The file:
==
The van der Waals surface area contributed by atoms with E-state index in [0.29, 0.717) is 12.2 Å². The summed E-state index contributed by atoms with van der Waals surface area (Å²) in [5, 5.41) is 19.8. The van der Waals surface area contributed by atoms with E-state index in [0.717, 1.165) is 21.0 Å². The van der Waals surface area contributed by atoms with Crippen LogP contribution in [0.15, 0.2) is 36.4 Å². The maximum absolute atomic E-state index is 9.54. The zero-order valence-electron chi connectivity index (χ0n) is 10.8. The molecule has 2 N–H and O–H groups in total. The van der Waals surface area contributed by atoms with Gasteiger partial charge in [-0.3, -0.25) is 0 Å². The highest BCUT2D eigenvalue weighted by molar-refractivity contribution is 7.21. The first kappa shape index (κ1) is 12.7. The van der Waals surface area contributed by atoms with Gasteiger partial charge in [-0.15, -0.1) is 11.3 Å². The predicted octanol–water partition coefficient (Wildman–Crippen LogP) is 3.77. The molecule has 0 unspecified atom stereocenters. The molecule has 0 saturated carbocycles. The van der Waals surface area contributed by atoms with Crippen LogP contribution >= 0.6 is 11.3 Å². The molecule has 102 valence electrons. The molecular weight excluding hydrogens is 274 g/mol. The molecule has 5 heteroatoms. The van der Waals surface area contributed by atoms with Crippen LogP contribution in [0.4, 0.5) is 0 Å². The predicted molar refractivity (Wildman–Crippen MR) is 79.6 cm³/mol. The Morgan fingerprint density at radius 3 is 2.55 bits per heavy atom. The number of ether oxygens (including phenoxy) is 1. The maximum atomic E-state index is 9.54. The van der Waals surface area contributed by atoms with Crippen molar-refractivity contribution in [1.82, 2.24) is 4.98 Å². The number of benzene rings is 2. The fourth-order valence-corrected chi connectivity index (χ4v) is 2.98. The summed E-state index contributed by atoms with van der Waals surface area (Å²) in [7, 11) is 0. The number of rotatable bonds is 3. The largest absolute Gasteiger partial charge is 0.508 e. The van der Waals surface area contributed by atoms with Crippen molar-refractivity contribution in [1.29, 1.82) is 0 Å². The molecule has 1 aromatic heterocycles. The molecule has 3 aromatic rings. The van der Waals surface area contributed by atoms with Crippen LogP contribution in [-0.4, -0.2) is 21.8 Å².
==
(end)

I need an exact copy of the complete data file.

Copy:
The van der Waals surface area contributed by atoms with E-state index in [0.29, 0.717) is 12.2 Å². The summed E-state index contributed by atoms with van der Waals surface area (Å²) in [5, 5.41) is 19.8. The van der Waals surface area contributed by atoms with E-state index in [0.717, 1.165) is 21.0 Å². The van der Waals surface area contributed by atoms with Crippen LogP contribution in [0.15, 0.2) is 36.4 Å². The maximum absolute atomic E-state index is 9.54. The zero-order valence-electron chi connectivity index (χ0n) is 10.8. The molecule has 2 N–H and O–H groups in total. The van der Waals surface area contributed by atoms with Gasteiger partial charge in [-0.3, -0.25) is 0 Å². The highest BCUT2D eigenvalue weighted by molar-refractivity contribution is 7.21. The first kappa shape index (κ1) is 12.7. The van der Waals surface area contributed by atoms with Gasteiger partial charge in [-0.15, -0.1) is 11.3 Å². The predicted octanol–water partition coefficient (Wildman–Crippen LogP) is 3.77. The molecule has 0 unspecified atom stereocenters. The molecule has 0 saturated carbocycles. The van der Waals surface area contributed by atoms with Crippen LogP contribution >= 0.6 is 11.3 Å². The molecule has 102 valence electrons. The molecular weight excluding hydrogens is 274 g/mol. The molecule has 5 heteroatoms. The van der Waals surface area contributed by atoms with Crippen LogP contribution in [0.4, 0.5) is 0 Å². The predicted molar refractivity (Wildman–Crippen MR) is 79.6 cm³/mol. The Morgan fingerprint density at radius 3 is 2.55 bits per heavy atom. The number of ether oxygens (including phenoxy) is 1. The maximum atomic E-state index is 9.54. The van der Waals surface area contributed by atoms with Crippen molar-refractivity contribution in [1.82, 2.24) is 4.98 Å². The number of benzene rings is 2. The fourth-order valence-corrected chi connectivity index (χ4v) is 2.98. The summed E-state index contributed by atoms with van der Waals surface area (Å²) in [7, 11) is 0. The number of rotatable bonds is 3. The largest absolute Gasteiger partial charge is 0.508 e. The van der Waals surface area contributed by atoms with Crippen molar-refractivity contribution in [1.29, 1.82) is 0 Å². The molecule has 1 aromatic heterocycles. The molecule has 3 aromatic rings. The van der Waals surface area contributed by atoms with Crippen LogP contribution in [-0.4, -0.2) is 21.8 Å².